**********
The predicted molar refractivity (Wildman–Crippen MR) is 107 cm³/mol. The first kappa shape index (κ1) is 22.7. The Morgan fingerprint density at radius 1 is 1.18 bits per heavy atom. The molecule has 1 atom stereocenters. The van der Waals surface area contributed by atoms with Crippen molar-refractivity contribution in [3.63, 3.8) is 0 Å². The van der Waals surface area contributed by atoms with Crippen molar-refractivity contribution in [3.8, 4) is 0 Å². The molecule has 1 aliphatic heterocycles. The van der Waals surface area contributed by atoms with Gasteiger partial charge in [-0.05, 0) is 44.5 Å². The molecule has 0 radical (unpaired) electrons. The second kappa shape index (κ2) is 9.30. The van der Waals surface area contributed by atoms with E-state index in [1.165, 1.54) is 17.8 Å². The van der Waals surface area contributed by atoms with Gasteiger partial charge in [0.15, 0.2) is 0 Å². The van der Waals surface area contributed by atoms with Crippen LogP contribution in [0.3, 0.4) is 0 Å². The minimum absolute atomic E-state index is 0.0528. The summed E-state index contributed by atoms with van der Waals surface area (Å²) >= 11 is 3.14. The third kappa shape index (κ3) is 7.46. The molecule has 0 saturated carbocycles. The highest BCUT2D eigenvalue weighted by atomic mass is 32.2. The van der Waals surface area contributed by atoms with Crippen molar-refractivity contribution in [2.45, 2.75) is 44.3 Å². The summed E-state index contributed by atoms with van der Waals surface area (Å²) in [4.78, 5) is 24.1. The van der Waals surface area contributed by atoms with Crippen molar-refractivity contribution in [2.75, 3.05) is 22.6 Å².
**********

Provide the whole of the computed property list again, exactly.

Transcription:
The predicted molar refractivity (Wildman–Crippen MR) is 107 cm³/mol. The first kappa shape index (κ1) is 22.7. The Morgan fingerprint density at radius 1 is 1.18 bits per heavy atom. The molecule has 1 atom stereocenters. The van der Waals surface area contributed by atoms with Crippen molar-refractivity contribution in [3.63, 3.8) is 0 Å². The van der Waals surface area contributed by atoms with Crippen molar-refractivity contribution in [3.8, 4) is 0 Å². The molecule has 1 aliphatic heterocycles. The van der Waals surface area contributed by atoms with Gasteiger partial charge in [-0.05, 0) is 44.5 Å². The molecule has 0 radical (unpaired) electrons. The second kappa shape index (κ2) is 9.30. The van der Waals surface area contributed by atoms with E-state index in [1.165, 1.54) is 17.8 Å². The van der Waals surface area contributed by atoms with Gasteiger partial charge in [0.15, 0.2) is 0 Å². The van der Waals surface area contributed by atoms with Crippen LogP contribution in [0.3, 0.4) is 0 Å². The minimum absolute atomic E-state index is 0.0528. The summed E-state index contributed by atoms with van der Waals surface area (Å²) >= 11 is 3.14. The third kappa shape index (κ3) is 7.46. The molecule has 0 saturated carbocycles. The highest BCUT2D eigenvalue weighted by atomic mass is 32.2. The van der Waals surface area contributed by atoms with Crippen molar-refractivity contribution in [2.45, 2.75) is 44.3 Å². The summed E-state index contributed by atoms with van der Waals surface area (Å²) in [4.78, 5) is 24.1. The van der Waals surface area contributed by atoms with Crippen molar-refractivity contribution in [2.75, 3.05) is 22.6 Å².